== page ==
How dark is dark enough?
How deep is deep enough?
How far is far enough?
When you permit yourself to be your own gauge, there is no answer to these questions. Our own despondence is marked by greed and pride. When swallowed by depression, you can never feel cold enough, alone enough, or empty enough. As much as we hate it, we go after more and more.
The bard said that Hell hath no fury like a woman scorned. Apparently, he was unfamiliar with my fury directed at myself when I hit bottom.
Spare me the platitude that rock bottom is where you build your foundation. I’m familiar with it, but when you’re lying on rock bottom, curled up in the fetal position, and crying out the only prayer you can, that God would just let you die, you’re not getting much building done. And it doesn’t matter how long you lie there. Life continues to swirl on around you.
The kids need a ride to school, to soccer, to Sally’s slumber party. The sink still leaks. The oil in the car isn’t changing itself.
And those leaks just get worse, and that oil just gets darker and darker, threatening irreparable damage to your vehicle.
But you cry until your cheeks sting. Life is passing you by, but you just can’t face it anymore. Is it depression? Anxiety? Paranoia?
Can you relate?
If you can’t, prepare to get lost. Because in the darkest depths of my depression, when I can’t see light at the end of the tunnel, when I’m all out of answers and simply drop the questions, I find peace. It’s comfortable being alone. They know me here.
Maybe it’s because I don’t have to hide in the dark. No one sees me cry. No one hears the epithets aimed within:
You’re not good enough, and never will be.
Everything is all your fault.
Nobody even cares that you’re dying inside.
There is no one that wants you around, anyway.
Despite all the raging, it is comfortable. In the darkest places of my heart, I’m not accountable to anyone. I don’t have to be honest. I don’t have to lie. I can just be, and even if I hate everything about myself, at least I’m accepted, if only by myself.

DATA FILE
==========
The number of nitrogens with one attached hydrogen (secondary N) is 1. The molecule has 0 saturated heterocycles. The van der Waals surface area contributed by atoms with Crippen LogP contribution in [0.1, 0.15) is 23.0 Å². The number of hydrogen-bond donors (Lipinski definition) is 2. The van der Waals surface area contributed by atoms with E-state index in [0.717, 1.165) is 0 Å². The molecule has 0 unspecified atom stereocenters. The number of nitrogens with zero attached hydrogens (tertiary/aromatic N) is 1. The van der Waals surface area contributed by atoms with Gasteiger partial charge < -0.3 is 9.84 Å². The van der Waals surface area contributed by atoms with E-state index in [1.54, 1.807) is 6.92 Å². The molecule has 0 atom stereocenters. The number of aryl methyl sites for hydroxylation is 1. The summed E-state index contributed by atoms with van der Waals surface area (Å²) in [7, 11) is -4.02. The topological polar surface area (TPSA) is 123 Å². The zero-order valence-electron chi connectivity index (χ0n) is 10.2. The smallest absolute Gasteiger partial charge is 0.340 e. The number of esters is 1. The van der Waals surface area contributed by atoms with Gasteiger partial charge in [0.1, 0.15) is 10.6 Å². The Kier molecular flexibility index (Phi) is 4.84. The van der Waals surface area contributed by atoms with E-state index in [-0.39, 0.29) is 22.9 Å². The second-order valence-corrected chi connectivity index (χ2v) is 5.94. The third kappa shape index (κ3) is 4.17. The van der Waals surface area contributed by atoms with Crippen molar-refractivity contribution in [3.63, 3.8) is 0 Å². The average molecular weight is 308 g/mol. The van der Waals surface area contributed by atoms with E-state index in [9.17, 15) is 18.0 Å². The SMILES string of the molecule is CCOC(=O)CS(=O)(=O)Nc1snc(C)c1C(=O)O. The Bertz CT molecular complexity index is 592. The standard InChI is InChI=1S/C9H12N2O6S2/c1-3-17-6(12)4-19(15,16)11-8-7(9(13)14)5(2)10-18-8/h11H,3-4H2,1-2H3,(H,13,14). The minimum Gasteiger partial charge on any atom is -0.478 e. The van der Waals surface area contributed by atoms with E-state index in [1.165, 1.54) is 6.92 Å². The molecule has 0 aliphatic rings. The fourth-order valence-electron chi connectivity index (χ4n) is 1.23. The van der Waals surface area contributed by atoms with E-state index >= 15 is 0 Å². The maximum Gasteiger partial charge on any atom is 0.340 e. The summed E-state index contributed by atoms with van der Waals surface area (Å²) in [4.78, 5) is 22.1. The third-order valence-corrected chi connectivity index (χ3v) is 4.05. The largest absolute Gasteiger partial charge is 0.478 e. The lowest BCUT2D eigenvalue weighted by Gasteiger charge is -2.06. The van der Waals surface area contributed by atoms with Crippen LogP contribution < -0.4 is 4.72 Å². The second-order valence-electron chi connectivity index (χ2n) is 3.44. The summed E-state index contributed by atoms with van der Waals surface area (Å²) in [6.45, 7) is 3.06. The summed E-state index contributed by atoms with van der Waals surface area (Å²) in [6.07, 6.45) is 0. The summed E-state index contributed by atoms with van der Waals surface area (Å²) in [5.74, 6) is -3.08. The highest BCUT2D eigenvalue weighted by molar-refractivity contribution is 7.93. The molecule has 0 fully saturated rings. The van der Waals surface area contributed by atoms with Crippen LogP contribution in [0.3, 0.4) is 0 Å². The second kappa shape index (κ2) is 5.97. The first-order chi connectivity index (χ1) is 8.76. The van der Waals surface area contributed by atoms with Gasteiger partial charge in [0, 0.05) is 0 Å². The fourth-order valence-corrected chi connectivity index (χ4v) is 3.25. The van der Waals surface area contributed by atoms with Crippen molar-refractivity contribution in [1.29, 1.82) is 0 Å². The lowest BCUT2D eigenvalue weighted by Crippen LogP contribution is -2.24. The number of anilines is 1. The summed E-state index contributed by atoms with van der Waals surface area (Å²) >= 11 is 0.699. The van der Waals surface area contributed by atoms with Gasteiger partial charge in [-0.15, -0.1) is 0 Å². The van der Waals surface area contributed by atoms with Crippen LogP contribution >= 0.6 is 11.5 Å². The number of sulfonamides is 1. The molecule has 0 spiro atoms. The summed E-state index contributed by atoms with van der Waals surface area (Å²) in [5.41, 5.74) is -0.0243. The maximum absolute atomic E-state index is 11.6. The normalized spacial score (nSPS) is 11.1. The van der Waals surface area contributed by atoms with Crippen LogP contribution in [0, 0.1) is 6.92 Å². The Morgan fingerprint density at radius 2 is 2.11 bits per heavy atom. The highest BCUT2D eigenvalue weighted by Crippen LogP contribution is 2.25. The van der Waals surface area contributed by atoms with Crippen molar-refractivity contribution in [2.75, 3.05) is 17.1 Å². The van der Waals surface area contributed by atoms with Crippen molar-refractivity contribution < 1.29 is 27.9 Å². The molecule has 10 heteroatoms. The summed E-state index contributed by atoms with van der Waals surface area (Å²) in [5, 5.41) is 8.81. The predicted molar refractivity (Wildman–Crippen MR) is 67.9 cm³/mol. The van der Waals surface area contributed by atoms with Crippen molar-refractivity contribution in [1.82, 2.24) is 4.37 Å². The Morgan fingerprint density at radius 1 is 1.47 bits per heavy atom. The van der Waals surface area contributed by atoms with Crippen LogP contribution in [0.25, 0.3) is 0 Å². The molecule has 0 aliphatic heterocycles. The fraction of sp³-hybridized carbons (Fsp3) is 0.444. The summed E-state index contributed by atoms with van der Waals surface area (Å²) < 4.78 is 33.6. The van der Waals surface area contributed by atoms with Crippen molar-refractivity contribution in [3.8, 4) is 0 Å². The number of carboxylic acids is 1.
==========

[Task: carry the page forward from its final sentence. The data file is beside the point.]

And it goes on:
Don’t miss this. It is not the “peace the passes understanding” (Philippians 4:7), but is a false peace, like an addict finding solace in that next hit. It seems to help only because it masks the pain. Enough morphine, and you won’t even care that your arm got ripped off. Stop the bleeding, increase the dosage, and you won’t feel a thing.
But here’s the problem:
While I find contentment in my misery, everyone around me suffers. Believe it or not, there are people who love me, and who like having me around (most especially my wife and kids, and maybe even you). And when I steal myself away to hide in the darkness, no one else can enjoy my company. Sure, I may be present. I might be sitting on the couch or at the table, but I’m checked out. My eyes are focused on my phone or on nothing at all.
When in gets cold enough inside, even love is frozen. And I’ll be honest: love is my filter. Take that away, and I can say some pretty cruel things. True or not, those things should not come out of my mouth, and they shouldn’t be entertained inside my head for any length of time, either.